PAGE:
Find out how to Become a Journalist in South Africa
Find out how to Become a Journalist in South Africa
Requirements to study Journalism in South African Universities and Colleges
Requirements to study Journalism differ based on the Institutions. For example, below are the requirements to study Journalism at Damelin College.
Damelin requirements to study Journalism
- A Grade 12 Certificate with admission to diploma studies
- An achievement rating of 3 (40% – 49%) in 4 recognised 20 credit bearing subjects
- Mathematics or Mathematical Literacy
- English at grade 12/NQF level 4 or equivalent
- AgeExemption(23 years or older):
- At least five years post-secondary school experience in the field in which the student wants to study and
- Proof of English language proficiency and
- National Senior Certificate or equivalent
- Mature age applicants, 45 years and older without a school leaving qualification, may apply for conditional exemption.
- Foreign Students whose first language is not English, may be required to provide proof of proficiency in English prior to admission to the programme
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Journalists salary in South Africa
A Journalist earns an average salary of R124,376 per year. Pay for this job rises steadily for more experienced workers, but goes down noticeably for the few employees with more than 20 years’ experience. Most people with this job move on to other positions after 10 years in this field.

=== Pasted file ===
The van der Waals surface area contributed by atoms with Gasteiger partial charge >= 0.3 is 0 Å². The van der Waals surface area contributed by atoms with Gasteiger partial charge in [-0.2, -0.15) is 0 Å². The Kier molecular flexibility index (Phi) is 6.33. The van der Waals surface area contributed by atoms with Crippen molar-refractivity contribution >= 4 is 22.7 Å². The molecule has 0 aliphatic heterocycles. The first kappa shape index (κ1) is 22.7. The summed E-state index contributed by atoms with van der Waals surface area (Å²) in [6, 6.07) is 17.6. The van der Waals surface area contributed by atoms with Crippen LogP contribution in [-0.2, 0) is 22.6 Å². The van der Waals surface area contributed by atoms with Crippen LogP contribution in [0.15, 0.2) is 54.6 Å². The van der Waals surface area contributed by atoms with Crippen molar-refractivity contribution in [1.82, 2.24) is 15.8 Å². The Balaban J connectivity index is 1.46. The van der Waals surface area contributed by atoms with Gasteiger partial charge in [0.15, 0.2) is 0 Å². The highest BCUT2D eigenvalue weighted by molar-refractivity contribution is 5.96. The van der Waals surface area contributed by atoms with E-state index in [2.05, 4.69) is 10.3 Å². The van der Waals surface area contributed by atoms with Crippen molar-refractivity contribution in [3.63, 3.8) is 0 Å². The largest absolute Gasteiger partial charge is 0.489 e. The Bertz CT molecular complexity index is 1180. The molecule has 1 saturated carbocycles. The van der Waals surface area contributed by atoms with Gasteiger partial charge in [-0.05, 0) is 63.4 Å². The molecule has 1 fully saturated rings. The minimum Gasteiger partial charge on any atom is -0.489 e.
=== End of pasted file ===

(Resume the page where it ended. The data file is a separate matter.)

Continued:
Types of Journalism Careers in South Africa
When you think of broadcast journalism, you may imagine the famous TV news anchors, like Diane Sawyer or Tom Brokaw. Broadcast journalism, however, has many different facets, both in front of and behind the camera. There are local news anchor jobs, traffic and weather reporters, and production crew. Or you may be drawn to the national spotlight and have a desire to join one of the major networks or news affiliates to report or produce national and world news.
Throughout history, investigative journalists have been at the heart of an honest and high-functioning democracy. In our constantly changing and evolving society, the importance of the freedom of the press cannot be underestimated. Whether holding election campaigns accountable by following the money, or tracking and exposing our biggest environmental polluters, investigative journalists help to improve the world in which we live. If you are passionate about equality, fairness, and honesty, then a career in investigative journalism may be the right fit for you.
For the past 100+ years, our view of the world in which we live has, in part, been shaped by photojournalists. Get away from the office and explore the world with your camera while documenting the events of our time. More than half of photojournalists are self- employed, giving you the freedom and flexibility to be at the helm of your career. Traditional photography classes combined with journalism courses will keep you relevant in a constantly changing environment.